Aggregate debt among younger borrowers fell between 2003 and 2015, while debt held by borrowers aged 50 to 80 rose 60% over the same 12-year period. A team of staffers at Liberty Street Economics used the New York Fed Consumer Credit Panel to examine the allocation of debt for millennials and baby boomers.
In an analysis from NY Fed researchers Meta Brown, Donghoon Lee, Joelle Scally, Katherine Strair, and Wilbert van der Klaauw, findings show that debt's pendulum swung heavily to the older generation as the population aged, and as debt per borrower for each individual age balooned. While debt aggregates increased for older people, the younger generation saw no discernible increase:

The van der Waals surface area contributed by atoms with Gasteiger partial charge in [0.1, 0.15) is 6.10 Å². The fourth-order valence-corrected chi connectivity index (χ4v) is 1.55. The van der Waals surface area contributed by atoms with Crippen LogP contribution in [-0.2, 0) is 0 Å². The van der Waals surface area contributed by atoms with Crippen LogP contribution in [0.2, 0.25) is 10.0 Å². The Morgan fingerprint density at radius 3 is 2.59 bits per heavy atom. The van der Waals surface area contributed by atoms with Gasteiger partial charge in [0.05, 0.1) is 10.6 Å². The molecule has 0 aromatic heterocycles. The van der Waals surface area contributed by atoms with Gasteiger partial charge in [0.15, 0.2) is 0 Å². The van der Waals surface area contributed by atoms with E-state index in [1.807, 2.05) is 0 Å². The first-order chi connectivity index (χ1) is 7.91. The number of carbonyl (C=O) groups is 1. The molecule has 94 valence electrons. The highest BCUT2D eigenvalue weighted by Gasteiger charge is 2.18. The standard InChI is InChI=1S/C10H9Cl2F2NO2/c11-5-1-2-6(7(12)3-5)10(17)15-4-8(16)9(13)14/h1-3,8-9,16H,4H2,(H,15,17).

First, at each age the average student loan balance per borrower more than doubles. Second, the age distribution of each debt type shifts decisively to the right. Younger borrowers hold lower per capita balances in every debt category save student loans, and older borrowers hold higher per capita balances in every debt category save credit card debt.